October 3, 2012
When I was a writing major at the University of Pittsburgh, there was much discussion in many of my classes about integrity and honesty in journalism and writing. As a creative nonfiction major, brutal honesty was important. Since you have the “creative” part though, there was always the question of how creative you could get without losing the integrity of the piece. This commitment to honesty is a big reason why I have yet to write any kind of nonfiction memoir. People I write about would hate me. I tend to see people for who and what they are. Most people don’t like that kind of honesty.
Often, when I am relaying the events of my day to Mr. BBM, he will say, “You really need to write a book about this.” But I don’t. I don’t even blog about it anymore because everyone I know reads this blog. I’ve offended people by what I’ve written even when I’ve been genuinely complimentary. Simply put, I just can’t win; but regardless, I always stand behind what I write and what I think. Agree with me or not, you always know where I stand.
Which brings me to what I really want to discuss, the lack of integrity and honesty in writing these days. There doesn’t seem to be any fact-checking anymore. Writers can throw together numbers and half-truths to make any story they like. There are no consequences for writing something that’s not truthful, unless you consider a “consequence” being booked on every national TV show to gain more publicity for yourself. It’s for this reason that I absolutely despise election years. Facebook statuses becomes less about “what you are doing” and more about what political statement you can make without really making a statement. Of course, some people are blatant about it. Most of these people have been hidden in my news feed because I need to keep my blood pressure under control; many are not even respectful about it. For example, my favorite offensive statement of the political season: “Anyone who votes for Romney is stupid and/or racist.” I’ll be voting for Romney and I’m neither of those things.
Others post links to various biased b.s. and then get upset when you post something contrary that happens to be factual. The other day someone posted a picture of low gas prices that said something to the effect of “just kidding-these WERE the prices when Obama first took office” on their Facebook feed. A comment quickly followed about gas prices under George W. Bush. I had a feeling it wasn’t an accurate statement so I looked it up out of curiosity and came across several articles, one an article that looked at gas prices for every President since Carter. The article then broke down the percentages that gas prices rose or fell under Carter, Reagan, Clinton, both Bush’s and Obama. I posted it. It happens to be interesting. A person replying after me said that he was a registered Republican and that you have to look at a bunch of different areas and to keep an open mind. He cited the stock market stats. To be honest, I had no idea what any of those numbers meant so I asked Mr. BBM about it and went “hmm, ok.” There was no argument. It was three people stating opinions on a picture of gas prices, a picture that was an obvious political statement. Then what happened was this. . . the person who posted the picture said she didn’t mean to be political (It was a picture of gas prices and had the word “Obama” in it. . . um, ok) and that people should chill. Her father then commented on our thread of articles and told us all to “get a life.” Not a single one of us had said anything even slightly disrespectful to each other or about anyone else. There was no argument. Then another post was started about how wacky people are (me and the other two commenters apparently) and someone said something to the effect of, “Wow, how did that get so out of control?”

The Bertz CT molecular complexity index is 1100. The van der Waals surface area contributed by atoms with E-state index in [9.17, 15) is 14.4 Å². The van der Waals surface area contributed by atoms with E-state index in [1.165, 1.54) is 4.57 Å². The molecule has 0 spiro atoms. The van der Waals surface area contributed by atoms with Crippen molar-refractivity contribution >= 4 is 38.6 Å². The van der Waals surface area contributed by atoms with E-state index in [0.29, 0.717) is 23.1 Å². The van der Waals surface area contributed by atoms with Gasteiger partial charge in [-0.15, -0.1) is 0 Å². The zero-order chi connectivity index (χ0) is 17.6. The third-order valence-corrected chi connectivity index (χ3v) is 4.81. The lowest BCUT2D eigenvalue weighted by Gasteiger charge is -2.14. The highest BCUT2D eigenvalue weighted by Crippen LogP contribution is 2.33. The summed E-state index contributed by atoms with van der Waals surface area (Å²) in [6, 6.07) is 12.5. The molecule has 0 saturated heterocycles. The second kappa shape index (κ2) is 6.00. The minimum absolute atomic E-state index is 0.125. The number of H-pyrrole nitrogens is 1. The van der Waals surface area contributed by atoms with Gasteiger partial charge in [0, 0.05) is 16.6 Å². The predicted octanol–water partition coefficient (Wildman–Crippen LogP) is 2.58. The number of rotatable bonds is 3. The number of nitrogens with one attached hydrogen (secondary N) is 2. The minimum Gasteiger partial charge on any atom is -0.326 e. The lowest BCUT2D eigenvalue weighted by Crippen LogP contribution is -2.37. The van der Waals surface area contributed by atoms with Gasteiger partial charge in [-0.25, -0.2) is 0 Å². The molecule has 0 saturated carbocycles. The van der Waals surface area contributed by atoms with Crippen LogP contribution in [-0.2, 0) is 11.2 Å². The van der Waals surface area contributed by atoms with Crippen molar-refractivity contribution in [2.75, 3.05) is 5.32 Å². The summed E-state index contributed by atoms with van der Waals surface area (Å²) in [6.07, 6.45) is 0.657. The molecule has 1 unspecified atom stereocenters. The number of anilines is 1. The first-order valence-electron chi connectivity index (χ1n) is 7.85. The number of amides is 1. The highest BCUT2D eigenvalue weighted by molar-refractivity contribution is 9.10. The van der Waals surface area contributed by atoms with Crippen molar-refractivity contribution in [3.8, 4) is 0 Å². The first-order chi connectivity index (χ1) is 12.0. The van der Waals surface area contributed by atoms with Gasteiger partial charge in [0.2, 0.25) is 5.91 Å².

Um, have they ever watched a show when Ann Coulter or Alan Colmes happens to be booked? Our posts were wacky? Out of control? No, actually they were rather pensive and respectful of each other considering that we are only weeks away from an election and obviously don’t agree with each other. And wait a second, didn’t the owner of the page post the picture to begin with? I found myself wishing Facebook had a “Hide this person until after the election” button. Instead I decided it was time to bid this “friend” adieu. When you bait people, and then get ticked that they are having a discussion about it, and then try to back away from the fact that you even posted it when it still lives on your wall, that’s just odd. How did I even become friends with someone I barely remember from school anyway? It made me gain that much more respect for my friends who allow polite disagreement on their pages; in fact, some people even encourage it. This political season is ripe with controversy right now. And if this doesn’t also prove that I really need to spend some time weeding my FB “friends” and with my heavy bag, I don’t know what will. Things like this probably shouldn’t tick me off as much as this did. Frankly, I’m tired of all the political nonsense.
On the eve of the first debate, I can’t help but think about that Jim Carrey movie “Liar, Liar.” You know, where he is compelled to tell the truth and only the truth? Wouldn’t it be nice if that happened on debate day with both candidates? If I operate under this same premise, it’s probably wise that I stay off my Facebook news feed tomorrow through the first week of November. In fact, maybe longer.